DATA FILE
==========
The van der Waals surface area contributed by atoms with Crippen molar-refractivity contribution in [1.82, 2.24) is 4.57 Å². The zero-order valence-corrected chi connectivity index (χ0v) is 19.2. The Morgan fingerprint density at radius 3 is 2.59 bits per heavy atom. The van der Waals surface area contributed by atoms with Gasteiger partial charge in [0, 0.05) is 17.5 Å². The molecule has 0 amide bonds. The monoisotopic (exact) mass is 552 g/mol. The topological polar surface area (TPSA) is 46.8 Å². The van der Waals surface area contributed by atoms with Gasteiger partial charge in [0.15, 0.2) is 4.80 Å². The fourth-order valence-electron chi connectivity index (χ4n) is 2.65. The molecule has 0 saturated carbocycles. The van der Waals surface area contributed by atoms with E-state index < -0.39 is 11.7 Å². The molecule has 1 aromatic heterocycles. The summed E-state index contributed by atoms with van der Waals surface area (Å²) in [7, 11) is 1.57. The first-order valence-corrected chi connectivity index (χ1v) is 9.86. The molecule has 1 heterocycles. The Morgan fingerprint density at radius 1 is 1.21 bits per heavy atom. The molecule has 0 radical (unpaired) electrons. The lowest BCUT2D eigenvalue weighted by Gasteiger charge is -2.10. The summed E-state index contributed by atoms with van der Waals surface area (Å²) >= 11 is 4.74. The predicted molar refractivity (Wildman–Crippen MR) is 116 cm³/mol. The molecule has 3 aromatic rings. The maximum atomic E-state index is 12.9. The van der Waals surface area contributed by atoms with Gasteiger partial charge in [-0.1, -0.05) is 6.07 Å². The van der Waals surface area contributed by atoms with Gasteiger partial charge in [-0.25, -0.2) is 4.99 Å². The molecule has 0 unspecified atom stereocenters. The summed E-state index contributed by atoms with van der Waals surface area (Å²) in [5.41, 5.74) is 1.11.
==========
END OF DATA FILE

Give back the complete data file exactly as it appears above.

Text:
The van der Waals surface area contributed by atoms with Crippen molar-refractivity contribution in [1.82, 2.24) is 4.57 Å². The zero-order valence-corrected chi connectivity index (χ0v) is 19.2. The Morgan fingerprint density at radius 3 is 2.59 bits per heavy atom. The van der Waals surface area contributed by atoms with Gasteiger partial charge in [0, 0.05) is 17.5 Å². The molecule has 0 amide bonds. The monoisotopic (exact) mass is 552 g/mol. The topological polar surface area (TPSA) is 46.8 Å². The van der Waals surface area contributed by atoms with Gasteiger partial charge in [0.15, 0.2) is 4.80 Å². The fourth-order valence-electron chi connectivity index (χ4n) is 2.65. The molecule has 0 saturated carbocycles. The van der Waals surface area contributed by atoms with E-state index < -0.39 is 11.7 Å². The molecule has 1 aromatic heterocycles. The summed E-state index contributed by atoms with van der Waals surface area (Å²) in [7, 11) is 1.57. The first-order valence-corrected chi connectivity index (χ1v) is 9.86. The molecule has 1 heterocycles. The Morgan fingerprint density at radius 1 is 1.21 bits per heavy atom. The molecule has 0 radical (unpaired) electrons. The lowest BCUT2D eigenvalue weighted by Gasteiger charge is -2.10. The summed E-state index contributed by atoms with van der Waals surface area (Å²) >= 11 is 4.74. The predicted molar refractivity (Wildman–Crippen MR) is 116 cm³/mol. The molecule has 3 aromatic rings. The maximum atomic E-state index is 12.9. The van der Waals surface area contributed by atoms with Gasteiger partial charge in [-0.1, -0.05) is 6.07 Å². The van der Waals surface area contributed by atoms with Gasteiger partial charge in [-0.25, -0.2) is 4.99 Å². The molecule has 0 unspecified atom stereocenters. The summed E-state index contributed by atoms with van der Waals surface area (Å²) in [5.41, 5.74) is 1.11.